Remember, if you're opting for local and have the opportunity to talk to farmers about their practices you should do so. Or visit the farm, if that's an option. Visiting a farm will tell you even more than just talking to your producer, because you can see how workers are treated, what types of conditions animals are kept in, etc.
|Jackson, WY Farmers Market|
In Diet for a Hot Planet, Anna Lappe (daughter of Frances Lappe) talks about how we could reduce, dramatically, our carbon-footprint just by changing the way we eat. I've just started to read this book so I won't comment on it much yet, but this is something to consider, especially as we finish up Eat Local America. Eating locally and lower on the food-chain both help reduce the carbon footprint. But so does eating minimally processed products, adopting week-day vegetarianism, and many other options.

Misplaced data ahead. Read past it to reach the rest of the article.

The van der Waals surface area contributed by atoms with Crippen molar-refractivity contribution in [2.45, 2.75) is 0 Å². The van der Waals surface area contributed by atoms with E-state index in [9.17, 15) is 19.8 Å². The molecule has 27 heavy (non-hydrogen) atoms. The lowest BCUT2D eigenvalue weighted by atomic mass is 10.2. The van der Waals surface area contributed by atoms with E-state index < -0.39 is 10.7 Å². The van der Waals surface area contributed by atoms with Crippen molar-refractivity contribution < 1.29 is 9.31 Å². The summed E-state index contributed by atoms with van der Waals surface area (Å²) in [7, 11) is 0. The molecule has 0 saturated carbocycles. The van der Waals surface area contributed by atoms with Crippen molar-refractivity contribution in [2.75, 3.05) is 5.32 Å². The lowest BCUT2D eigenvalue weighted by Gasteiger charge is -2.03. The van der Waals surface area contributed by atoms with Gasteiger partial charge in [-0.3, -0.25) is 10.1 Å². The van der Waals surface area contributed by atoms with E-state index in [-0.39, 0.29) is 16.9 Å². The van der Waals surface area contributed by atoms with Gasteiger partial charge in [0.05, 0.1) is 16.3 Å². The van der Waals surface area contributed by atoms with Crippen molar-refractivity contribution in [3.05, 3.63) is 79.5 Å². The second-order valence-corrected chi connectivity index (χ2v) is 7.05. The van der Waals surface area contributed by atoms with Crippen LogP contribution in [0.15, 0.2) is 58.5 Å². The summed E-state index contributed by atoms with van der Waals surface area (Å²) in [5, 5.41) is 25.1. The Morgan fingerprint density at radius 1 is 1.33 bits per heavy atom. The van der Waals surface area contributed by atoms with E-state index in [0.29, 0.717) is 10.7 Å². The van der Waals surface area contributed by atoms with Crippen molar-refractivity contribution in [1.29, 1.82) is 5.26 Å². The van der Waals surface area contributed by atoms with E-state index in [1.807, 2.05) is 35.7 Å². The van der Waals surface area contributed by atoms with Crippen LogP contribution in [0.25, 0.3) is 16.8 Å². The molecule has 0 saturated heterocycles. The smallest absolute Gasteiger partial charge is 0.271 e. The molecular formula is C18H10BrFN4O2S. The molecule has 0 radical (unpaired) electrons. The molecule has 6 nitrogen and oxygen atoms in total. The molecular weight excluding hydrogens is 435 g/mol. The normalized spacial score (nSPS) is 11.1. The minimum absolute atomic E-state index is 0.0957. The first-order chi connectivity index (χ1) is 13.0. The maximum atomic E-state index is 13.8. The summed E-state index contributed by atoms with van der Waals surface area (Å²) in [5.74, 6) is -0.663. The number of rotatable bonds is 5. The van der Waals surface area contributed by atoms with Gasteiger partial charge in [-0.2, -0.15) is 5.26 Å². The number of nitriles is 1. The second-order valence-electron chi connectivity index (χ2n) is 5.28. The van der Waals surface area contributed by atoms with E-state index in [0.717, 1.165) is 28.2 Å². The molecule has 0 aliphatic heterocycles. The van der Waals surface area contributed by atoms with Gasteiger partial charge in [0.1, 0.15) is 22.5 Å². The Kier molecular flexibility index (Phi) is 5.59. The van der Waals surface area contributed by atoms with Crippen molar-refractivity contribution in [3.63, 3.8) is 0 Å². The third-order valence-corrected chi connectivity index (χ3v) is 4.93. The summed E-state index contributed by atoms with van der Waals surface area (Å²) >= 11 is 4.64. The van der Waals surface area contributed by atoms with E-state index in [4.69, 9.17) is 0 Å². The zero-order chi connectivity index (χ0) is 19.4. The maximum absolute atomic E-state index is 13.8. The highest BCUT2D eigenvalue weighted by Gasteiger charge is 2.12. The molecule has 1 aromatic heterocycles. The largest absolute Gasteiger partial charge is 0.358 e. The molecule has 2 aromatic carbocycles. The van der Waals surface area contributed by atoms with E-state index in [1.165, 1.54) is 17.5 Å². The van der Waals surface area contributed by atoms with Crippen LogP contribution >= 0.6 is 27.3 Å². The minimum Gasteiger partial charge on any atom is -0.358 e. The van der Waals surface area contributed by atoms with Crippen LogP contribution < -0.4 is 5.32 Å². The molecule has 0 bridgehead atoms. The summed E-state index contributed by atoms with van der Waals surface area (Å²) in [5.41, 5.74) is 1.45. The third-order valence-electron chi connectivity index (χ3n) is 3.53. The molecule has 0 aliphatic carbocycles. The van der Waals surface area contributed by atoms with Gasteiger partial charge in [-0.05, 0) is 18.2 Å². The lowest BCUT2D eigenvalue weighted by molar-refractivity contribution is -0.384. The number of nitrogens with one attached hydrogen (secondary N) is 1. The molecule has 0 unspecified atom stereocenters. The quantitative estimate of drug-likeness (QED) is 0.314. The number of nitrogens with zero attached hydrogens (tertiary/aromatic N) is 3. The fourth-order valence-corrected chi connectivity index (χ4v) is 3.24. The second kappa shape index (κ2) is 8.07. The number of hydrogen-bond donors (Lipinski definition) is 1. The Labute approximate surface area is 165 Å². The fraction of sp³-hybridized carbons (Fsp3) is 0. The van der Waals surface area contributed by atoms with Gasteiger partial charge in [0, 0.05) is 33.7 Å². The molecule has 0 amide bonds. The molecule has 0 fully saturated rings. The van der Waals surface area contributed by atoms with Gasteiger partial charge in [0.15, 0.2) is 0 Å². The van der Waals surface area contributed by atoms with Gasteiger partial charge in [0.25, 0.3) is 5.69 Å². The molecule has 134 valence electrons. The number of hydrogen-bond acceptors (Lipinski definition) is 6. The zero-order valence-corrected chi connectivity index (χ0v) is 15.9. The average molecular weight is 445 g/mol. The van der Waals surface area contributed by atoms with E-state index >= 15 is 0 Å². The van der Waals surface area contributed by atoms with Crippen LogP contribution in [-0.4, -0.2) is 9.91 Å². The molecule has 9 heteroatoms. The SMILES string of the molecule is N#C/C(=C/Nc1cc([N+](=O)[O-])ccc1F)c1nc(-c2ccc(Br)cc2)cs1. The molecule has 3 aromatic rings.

Just a side note, Moving Planet is coming up on September 24th. The basic premise: we should move more and rely on fossil fuels for transportation less. That oversimplifies it a bit. But it leads to my point nicely -- if you can (and I grew up in a city where it was damn near impossible to do what I'm about to suggest) walk or bike (or skateboard, or whatever) to your market--super or farmers--the next time you need to pick a few things up. And try to choose groceries that didn't spend too long on a truck, if you can.
|Tomatillos at Farmers Market in Jackson, WY|